An Old Computer System is Keeping Many Americans From Getting Their Coronavirus Relief Checks

City of Hialeah employee Miguel Diaz hands out paper unemployment applications to people in their vehicles in front of the John F. Kennedy Library in Hialeah, FL. (April 8, 2020)
City of Hialeah employee Miguel Diaz hands out paper unemployment applications to people in their vehicles in front of the John F. Kennedy Library in Hialeah, FL. (April 8, 2020)
Photo: Joe Raedle (Getty Images)

If you haven’t seen your personal stimulus check yet, you could be waiting a while. Multiple states are relying on computers running a 60-year-old programming language to process the sudden influx of households, businesses, and individuals covered by the $2 trillion covid-19 response bill, the CARES Act. And unfortunately, there aren’t a lot of people still in the workforce who know COBOL to help update these systems. Additionally, these systems are not fully automated, so depending on what the mainframes are trying to process, someone has to be around to manually move it along to the next action.


Robin Roberson, executive director of the Oklahoma Employment Security Commission, told Bloomberg, “Our mainframe is literally over 30 years old. It’s very difficult to program, it doesn’t do much. COBOL programmers are somewhat scarce.”

New Jersey Gov. Phil Murphy announced last week that it was looking for COBOL programmers to help the state update its systems and get payments out to people faster. Connecticut is also working with retired COBOL programmers to help clear its six-week backlog of unemployment applications. “Typically the agency receives 3,000 new claims a week, but the applications we have seen in the last 21 days represent more than we would handle in 18 months,” said State Labor Commissioner Kurt Westby during a press conference. Florida has been so overwhelmed with requests it’s reverted to using paper applications. California is allowing state officials to award benefits to certain individuals before their eligibility has officially been determined, according to Politico.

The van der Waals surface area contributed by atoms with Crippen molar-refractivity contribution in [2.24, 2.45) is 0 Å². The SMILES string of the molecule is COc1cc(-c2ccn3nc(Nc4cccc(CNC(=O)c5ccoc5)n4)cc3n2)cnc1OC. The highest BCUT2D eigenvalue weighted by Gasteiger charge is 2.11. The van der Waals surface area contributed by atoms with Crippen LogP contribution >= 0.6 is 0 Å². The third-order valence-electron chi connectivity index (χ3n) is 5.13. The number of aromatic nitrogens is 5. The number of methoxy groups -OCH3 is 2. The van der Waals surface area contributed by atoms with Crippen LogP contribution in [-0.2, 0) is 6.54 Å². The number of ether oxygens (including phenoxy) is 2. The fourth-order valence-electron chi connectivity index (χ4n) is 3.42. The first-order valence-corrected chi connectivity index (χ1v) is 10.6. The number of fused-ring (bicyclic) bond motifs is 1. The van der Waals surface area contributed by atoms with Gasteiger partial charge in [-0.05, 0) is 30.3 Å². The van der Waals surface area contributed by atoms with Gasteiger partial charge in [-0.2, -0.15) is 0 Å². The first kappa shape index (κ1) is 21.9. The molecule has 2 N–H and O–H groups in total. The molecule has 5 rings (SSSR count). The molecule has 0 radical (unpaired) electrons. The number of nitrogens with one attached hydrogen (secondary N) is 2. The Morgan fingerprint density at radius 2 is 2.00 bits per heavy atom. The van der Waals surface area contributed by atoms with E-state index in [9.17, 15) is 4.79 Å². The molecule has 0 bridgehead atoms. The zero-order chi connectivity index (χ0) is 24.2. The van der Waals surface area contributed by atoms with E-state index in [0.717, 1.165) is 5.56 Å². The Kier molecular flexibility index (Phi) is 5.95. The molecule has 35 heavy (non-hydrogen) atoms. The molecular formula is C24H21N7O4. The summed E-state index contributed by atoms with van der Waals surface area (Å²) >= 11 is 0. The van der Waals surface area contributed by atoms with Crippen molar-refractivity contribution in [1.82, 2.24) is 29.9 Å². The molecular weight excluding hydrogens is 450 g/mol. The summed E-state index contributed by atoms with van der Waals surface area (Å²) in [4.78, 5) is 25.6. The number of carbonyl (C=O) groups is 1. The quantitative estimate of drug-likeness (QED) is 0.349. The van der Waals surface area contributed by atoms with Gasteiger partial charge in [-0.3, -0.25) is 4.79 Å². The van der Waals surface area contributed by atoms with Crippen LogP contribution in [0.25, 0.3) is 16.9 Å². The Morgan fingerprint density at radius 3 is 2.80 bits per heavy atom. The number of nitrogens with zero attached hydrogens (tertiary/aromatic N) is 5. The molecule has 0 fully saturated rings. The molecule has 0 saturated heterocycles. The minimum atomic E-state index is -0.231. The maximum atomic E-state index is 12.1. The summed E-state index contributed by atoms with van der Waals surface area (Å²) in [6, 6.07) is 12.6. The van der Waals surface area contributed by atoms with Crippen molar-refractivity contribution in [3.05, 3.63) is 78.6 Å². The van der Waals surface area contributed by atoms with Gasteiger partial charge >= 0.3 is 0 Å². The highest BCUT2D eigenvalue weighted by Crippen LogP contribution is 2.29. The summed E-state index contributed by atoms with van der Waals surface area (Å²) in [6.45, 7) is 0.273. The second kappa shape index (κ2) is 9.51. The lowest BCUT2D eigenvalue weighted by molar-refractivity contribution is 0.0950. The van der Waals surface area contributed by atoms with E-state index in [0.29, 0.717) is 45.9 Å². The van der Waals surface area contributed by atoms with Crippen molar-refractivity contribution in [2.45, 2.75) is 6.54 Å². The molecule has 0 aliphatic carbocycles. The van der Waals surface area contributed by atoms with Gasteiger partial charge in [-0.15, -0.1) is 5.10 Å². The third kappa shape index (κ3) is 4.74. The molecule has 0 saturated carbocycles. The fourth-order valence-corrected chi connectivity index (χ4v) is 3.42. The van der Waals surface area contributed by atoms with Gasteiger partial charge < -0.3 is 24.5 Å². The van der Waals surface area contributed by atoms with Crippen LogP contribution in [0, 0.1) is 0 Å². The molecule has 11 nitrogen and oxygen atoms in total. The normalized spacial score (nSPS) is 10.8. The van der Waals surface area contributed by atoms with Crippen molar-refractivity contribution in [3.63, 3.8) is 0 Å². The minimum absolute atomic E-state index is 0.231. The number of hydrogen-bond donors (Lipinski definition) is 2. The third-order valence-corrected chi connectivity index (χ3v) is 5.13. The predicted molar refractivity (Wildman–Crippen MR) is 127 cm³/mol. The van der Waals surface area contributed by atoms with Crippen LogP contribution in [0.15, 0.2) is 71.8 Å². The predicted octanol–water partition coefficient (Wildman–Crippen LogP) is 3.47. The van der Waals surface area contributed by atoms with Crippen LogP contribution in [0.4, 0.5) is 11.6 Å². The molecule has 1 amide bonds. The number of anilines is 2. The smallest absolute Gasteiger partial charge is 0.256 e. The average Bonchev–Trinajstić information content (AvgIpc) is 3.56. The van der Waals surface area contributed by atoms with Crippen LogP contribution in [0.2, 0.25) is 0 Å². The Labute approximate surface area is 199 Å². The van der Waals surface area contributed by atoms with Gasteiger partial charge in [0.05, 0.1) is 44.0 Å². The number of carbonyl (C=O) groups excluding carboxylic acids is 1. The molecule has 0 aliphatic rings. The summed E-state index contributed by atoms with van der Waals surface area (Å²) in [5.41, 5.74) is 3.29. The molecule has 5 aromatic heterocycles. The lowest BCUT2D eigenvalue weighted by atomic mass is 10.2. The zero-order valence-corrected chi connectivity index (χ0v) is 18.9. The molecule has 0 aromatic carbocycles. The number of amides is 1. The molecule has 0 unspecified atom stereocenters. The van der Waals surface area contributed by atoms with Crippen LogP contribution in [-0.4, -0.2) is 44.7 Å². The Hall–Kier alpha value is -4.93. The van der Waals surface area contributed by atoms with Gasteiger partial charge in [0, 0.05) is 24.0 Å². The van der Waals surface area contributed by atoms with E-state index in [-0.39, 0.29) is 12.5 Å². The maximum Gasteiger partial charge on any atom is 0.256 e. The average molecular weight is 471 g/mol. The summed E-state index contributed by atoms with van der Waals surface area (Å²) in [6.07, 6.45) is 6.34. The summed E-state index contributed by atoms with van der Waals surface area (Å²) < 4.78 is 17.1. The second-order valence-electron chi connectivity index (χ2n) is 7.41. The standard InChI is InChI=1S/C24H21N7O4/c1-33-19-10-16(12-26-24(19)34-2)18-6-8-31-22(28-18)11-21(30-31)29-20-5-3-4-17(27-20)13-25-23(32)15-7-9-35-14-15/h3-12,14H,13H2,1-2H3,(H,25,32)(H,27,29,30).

$1 billion was allocated to states under the Families First Coronavirus Response Act to help states handle the sudden influx of claims by updating their systems, but that money has either arrived too late or there isn’t enough for states to fully update their old computer systems. Financial institutions are also feeling the strain, as they too still use COBOL-based systems; it would cost a massive amount of time and money to replace it with something more modern. According to Reuters, 43 percent of banking systems, 80 percent of in-person transactions, and 95 percent of ATM swipes still use COBOL.

According to Bloomberg, the COBOL talent shortage states are suddenly facing has been “building for years through a combination of techno-snobbery, limited formal training, an aging pool of experts, and a lack of employers willing to pay up for the few people who are still willing to do the work.” The COBOL programming language was first developed by Grace Hopper in 1959. It can be difficult to learn, and a lot of college computer science and programming courses aren’t teaching the language anymore, but those that still are teaching it don’t attract many students. These days, programming courses are focused on Java, Python, Ruby, and others.

What’s more, those who learned how to code in COBOL back in the day didn’t learn in a formal environment. They learned on the job at banks, government agencies, and other places. Phil Teplitzky, chief technology officer of HP Marin Group LLC, told Bloomberg that “There’s little documentation explaining how these systems were built,” so for decades these places have relied on their workers to pass down the information to new hires. Now, a lot of those new hires are retired. Other than states asking these retired programmers to volunteer their time to help update these COBOL systems, companies like IBM are starting initiatives to train people in COBOL for free, as well as help connect government and financial institutions with COBOL programmers.

Staff Reporter, Reviews at Gizmodo. Formerly PC Gamer, Maximum PC.



Some of the snark here (and you’re not the only outlet messing this up) is somewhat undeserved.

Yes, these systems probably haven’t gotten the maintenance they need over the years, and probably extraordinarily kludged together.

That being said, the age of a programming language doesn’t mean much by itself. C++ is still one of the best languages going, and was started in 1985.

C is from 1972, and is still very much in use in certain circumstances.

COBOL has been updated relatively recently (2014 stable release) and has an IEC standard associated with it. It’s not some podunk language that nobody has heard of in 40 years.

Should they have re-written these in a better/faster/more portable/extensible language 20 years ago? Yes, definitely.

But just knowing that COBOL is old doesn’t tell you that.